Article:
South Korea plans a "K-Police Wave"

After K-pop, could Korean policing be the country's next export?


    We’ve all watched Psy’s sensational “Gangnam Style” and the rising popularity of Korean pop culture including music, dramas, and movies across Asia and beyond, which gave birth to the term hallyu or "Korean Wave". Now, South Korean police hope to mirror this success by creating their own “K-Police Wave”.

    South Korea’s police are looking to export their homegrown expertise in dealing with terrorism, cyber threats and mass demonstrations to the world through a new, dedicated task force.

    Recent protests in central Seoul have highlighted the refined tactics and equipment of the police, who’ve prevented protesters from marching beyond permitted areas and breaching the presidential palace.

    Last Sunday, an unexpectedly large gay pride parade took place in central Seoul despite months of persistent opposition from conservative Christian groups, with many anticipating possible clashes between the tens of thousands of parade participants and the estimated 9,400 anti-gay protesters who turned up on the day.

    South Korean police forces and barricades prevented anti-gay protesters from disrupting Seoul's gay pride parade on Sunday, June 28 [AFP/Getty Images]

    The police set up long, impenetrable walls using buses and mobile fences and mobilised 4,000 officers to effectively insulate the parade participants from the protesters, ensuring a peaceful and uninterrupted march. When some protestors tried to sneak into the parade, they were stopped by the police.

    Kim Seong-gun, head of the foreign affairs bureau at the Korean National Policy Agency, acknowledged the criticisms surrounding the excessive use of force against pro-democracy protesters in the past—tear gas, for instance, was used until the 1990s—but stressed that past violence prompted them to develop techniques and equipment under the principle that no one, be it police or protesters, should get hurt if potential clashes are minimised in the first place.

    Over time, police tactics have become defensive and choreographed. They now use barriers, such as buses parked back-to-back, to control protestors, and use water cannons if crowds become aggressive. They record all this using small cameras so that there’s evidence if police or protestors do anything illegal.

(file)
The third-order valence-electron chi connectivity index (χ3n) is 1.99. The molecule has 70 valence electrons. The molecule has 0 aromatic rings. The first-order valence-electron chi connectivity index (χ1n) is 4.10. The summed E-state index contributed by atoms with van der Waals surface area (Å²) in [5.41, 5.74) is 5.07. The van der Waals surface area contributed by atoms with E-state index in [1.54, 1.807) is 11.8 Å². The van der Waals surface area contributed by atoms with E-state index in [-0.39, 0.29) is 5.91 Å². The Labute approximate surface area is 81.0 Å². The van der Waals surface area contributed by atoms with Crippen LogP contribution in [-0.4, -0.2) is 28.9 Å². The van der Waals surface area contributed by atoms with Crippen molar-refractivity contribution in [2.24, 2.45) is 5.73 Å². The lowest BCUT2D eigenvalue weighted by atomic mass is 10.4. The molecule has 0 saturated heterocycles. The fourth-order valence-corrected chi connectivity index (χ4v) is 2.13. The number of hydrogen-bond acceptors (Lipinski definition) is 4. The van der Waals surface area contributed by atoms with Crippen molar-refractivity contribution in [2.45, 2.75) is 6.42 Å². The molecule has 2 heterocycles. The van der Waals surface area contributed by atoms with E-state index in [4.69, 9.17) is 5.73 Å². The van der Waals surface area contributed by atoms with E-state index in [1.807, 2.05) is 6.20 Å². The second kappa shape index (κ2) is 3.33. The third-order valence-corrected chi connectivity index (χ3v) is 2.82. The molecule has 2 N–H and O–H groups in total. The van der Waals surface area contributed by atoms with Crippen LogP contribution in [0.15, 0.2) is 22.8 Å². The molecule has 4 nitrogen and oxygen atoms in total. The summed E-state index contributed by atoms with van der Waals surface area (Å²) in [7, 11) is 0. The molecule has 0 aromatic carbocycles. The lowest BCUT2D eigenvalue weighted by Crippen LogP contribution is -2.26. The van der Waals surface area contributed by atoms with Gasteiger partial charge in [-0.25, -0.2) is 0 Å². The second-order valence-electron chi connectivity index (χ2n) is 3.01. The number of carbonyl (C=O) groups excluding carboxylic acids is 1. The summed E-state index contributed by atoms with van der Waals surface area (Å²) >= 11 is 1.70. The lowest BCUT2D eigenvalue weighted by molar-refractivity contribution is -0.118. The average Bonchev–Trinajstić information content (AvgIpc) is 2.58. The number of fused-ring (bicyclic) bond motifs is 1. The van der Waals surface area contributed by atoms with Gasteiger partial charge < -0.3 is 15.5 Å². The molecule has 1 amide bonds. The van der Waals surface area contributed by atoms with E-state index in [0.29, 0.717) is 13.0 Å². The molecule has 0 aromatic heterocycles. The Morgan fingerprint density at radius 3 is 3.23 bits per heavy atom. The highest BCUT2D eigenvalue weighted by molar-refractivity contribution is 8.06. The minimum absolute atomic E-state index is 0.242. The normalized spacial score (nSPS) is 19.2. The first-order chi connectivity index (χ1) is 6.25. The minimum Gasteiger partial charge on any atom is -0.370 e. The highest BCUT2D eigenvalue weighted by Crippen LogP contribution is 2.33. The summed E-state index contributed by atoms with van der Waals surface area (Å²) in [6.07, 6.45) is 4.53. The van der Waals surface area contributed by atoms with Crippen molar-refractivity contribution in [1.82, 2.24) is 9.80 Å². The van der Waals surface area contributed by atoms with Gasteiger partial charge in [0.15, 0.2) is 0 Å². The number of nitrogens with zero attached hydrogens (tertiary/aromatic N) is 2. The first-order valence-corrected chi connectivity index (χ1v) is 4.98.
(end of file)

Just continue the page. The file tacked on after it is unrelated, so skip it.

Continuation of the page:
Besides the maintenance of public order, many countries in the Middle East, Asia, Africa and Latin America are looking to South Korea’s capabilities in the fields of cyber security, anti-terrorism and scientific investigation such as DNA analysis.

    According to the police, the percentage of unresolved cases involving violent crimes remains low due to investigative methods such as DNA analysis. In 2013, police say 97.6% of murder cases were solved.

    In particular, South Korea, being an IT powerhouse and faced with a formidable enemy, North Korea, has accumulated know-how in cyber security and anti-terrorism.

    Nearly 200 officers from about two dozen countries have been invited to attend exchange programs in 2015. The police are currently running the International Police Cooperation Center where they’re sharing counter-terrorism intelligence and carrying out field operations with officers from 15 countries including Serbia, Iran, Colombia and Afghanistan, to maintain security at the upcoming 2015 Summer Universiade taking place in the city of Gwangju.

    Police officers from 15 countries including Serbia, Afghanistan, Iran, Sri Lanka, Colombia and Vietnam receive counter-terrorism training at the International Police Cooperation Center [Korean National Police Agency]

    However, there are criticisms that the exporting drive could assist authoritarian governments to stifle legitimate dissent in other countries and harm South Korea’s reputation.

    Kim, at the Korean National Policy Agency, told Al Jazeera that countries looking to adopt more humane policing measures want to learn from South Korea.

    Exporting policing tactics would also benefit Koreans living abroad, Kim added.

    “Now, there are so many South Koreans living overseas. The South Korean police cannot go overseas and directly protect them. But, by spreading our excellent police techniques to other countries, we hope to ensure the safety of our overseas South Koreans as well.”

    SOURCE: Al Jazeera



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